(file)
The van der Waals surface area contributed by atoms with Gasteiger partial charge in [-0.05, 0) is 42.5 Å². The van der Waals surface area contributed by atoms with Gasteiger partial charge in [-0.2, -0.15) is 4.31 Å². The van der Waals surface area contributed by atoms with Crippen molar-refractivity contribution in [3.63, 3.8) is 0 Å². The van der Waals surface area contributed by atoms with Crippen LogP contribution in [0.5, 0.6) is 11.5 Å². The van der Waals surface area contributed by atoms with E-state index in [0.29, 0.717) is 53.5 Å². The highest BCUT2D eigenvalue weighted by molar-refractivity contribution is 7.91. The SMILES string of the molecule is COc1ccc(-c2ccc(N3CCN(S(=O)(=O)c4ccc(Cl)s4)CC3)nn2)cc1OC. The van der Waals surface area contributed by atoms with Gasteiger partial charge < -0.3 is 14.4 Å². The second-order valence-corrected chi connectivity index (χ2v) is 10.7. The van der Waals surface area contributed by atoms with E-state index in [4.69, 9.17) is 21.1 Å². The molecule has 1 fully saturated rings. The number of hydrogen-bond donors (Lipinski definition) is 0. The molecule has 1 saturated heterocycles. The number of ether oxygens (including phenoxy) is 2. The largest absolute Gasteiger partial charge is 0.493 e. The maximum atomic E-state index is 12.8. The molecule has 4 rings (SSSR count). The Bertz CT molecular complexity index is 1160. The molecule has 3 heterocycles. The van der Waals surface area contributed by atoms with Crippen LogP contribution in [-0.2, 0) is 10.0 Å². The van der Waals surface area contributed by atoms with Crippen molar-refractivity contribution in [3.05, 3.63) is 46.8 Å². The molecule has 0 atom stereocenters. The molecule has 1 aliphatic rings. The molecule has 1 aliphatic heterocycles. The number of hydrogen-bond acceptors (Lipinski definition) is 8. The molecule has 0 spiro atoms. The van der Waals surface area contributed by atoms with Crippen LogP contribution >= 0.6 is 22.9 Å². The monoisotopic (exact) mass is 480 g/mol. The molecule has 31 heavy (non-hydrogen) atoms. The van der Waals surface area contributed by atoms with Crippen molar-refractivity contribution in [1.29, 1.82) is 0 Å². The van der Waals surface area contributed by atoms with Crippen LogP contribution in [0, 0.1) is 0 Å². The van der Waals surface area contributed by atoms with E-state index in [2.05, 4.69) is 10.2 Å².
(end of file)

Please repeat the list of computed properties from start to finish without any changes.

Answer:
The van der Waals surface area contributed by atoms with Gasteiger partial charge in [-0.05, 0) is 42.5 Å². The van der Waals surface area contributed by atoms with Gasteiger partial charge in [-0.2, -0.15) is 4.31 Å². The van der Waals surface area contributed by atoms with Crippen molar-refractivity contribution in [3.63, 3.8) is 0 Å². The van der Waals surface area contributed by atoms with Crippen LogP contribution in [0.5, 0.6) is 11.5 Å². The van der Waals surface area contributed by atoms with E-state index in [0.29, 0.717) is 53.5 Å². The highest BCUT2D eigenvalue weighted by molar-refractivity contribution is 7.91. The SMILES string of the molecule is COc1ccc(-c2ccc(N3CCN(S(=O)(=O)c4ccc(Cl)s4)CC3)nn2)cc1OC. The van der Waals surface area contributed by atoms with Gasteiger partial charge < -0.3 is 14.4 Å². The second-order valence-corrected chi connectivity index (χ2v) is 10.7. The van der Waals surface area contributed by atoms with E-state index in [4.69, 9.17) is 21.1 Å². The molecule has 1 fully saturated rings. The number of hydrogen-bond donors (Lipinski definition) is 0. The molecule has 1 saturated heterocycles. The number of ether oxygens (including phenoxy) is 2. The largest absolute Gasteiger partial charge is 0.493 e. The maximum atomic E-state index is 12.8. The molecule has 4 rings (SSSR count). The Bertz CT molecular complexity index is 1160. The molecule has 3 heterocycles. The van der Waals surface area contributed by atoms with Crippen LogP contribution in [-0.2, 0) is 10.0 Å². The van der Waals surface area contributed by atoms with Crippen molar-refractivity contribution in [3.05, 3.63) is 46.8 Å². The molecule has 0 atom stereocenters. The molecule has 1 aliphatic rings. The molecule has 1 aliphatic heterocycles. The number of hydrogen-bond acceptors (Lipinski definition) is 8. The molecule has 0 spiro atoms. The van der Waals surface area contributed by atoms with Crippen LogP contribution >= 0.6 is 22.9 Å². The monoisotopic (exact) mass is 480 g/mol. The molecule has 31 heavy (non-hydrogen) atoms. The van der Waals surface area contributed by atoms with Crippen molar-refractivity contribution in [1.29, 1.82) is 0 Å². The van der Waals surface area contributed by atoms with Crippen LogP contribution in [0, 0.1) is 0 Å². The van der Waals surface area contributed by atoms with E-state index in [2.05, 4.69) is 10.2 Å².